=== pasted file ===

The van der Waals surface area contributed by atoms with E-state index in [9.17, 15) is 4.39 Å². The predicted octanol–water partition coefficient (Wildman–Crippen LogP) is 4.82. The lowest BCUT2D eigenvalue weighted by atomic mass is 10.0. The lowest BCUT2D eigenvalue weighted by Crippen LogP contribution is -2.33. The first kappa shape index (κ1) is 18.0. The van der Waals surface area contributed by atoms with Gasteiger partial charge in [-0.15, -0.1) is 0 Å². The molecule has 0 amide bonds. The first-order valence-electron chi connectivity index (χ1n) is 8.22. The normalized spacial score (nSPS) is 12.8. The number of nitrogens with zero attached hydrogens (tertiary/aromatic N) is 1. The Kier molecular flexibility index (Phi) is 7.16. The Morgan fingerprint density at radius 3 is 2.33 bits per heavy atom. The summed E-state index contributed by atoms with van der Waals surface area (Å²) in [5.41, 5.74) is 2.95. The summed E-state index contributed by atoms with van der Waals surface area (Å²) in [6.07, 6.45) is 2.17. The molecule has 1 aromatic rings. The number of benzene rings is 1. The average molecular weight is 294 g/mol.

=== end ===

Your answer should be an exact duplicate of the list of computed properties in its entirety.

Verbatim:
The van der Waals surface area contributed by atoms with E-state index in [9.17, 15) is 4.39 Å². The predicted octanol–water partition coefficient (Wildman–Crippen LogP) is 4.82. The lowest BCUT2D eigenvalue weighted by atomic mass is 10.0. The lowest BCUT2D eigenvalue weighted by Crippen LogP contribution is -2.33. The first kappa shape index (κ1) is 18.0. The van der Waals surface area contributed by atoms with Gasteiger partial charge in [-0.15, -0.1) is 0 Å². The molecule has 0 amide bonds. The first-order valence-electron chi connectivity index (χ1n) is 8.22. The normalized spacial score (nSPS) is 12.8. The number of nitrogens with zero attached hydrogens (tertiary/aromatic N) is 1. The Kier molecular flexibility index (Phi) is 7.16. The Morgan fingerprint density at radius 3 is 2.33 bits per heavy atom. The summed E-state index contributed by atoms with van der Waals surface area (Å²) in [5.41, 5.74) is 2.95. The summed E-state index contributed by atoms with van der Waals surface area (Å²) in [6.07, 6.45) is 2.17. The molecule has 1 aromatic rings. The number of benzene rings is 1. The average molecular weight is 294 g/mol.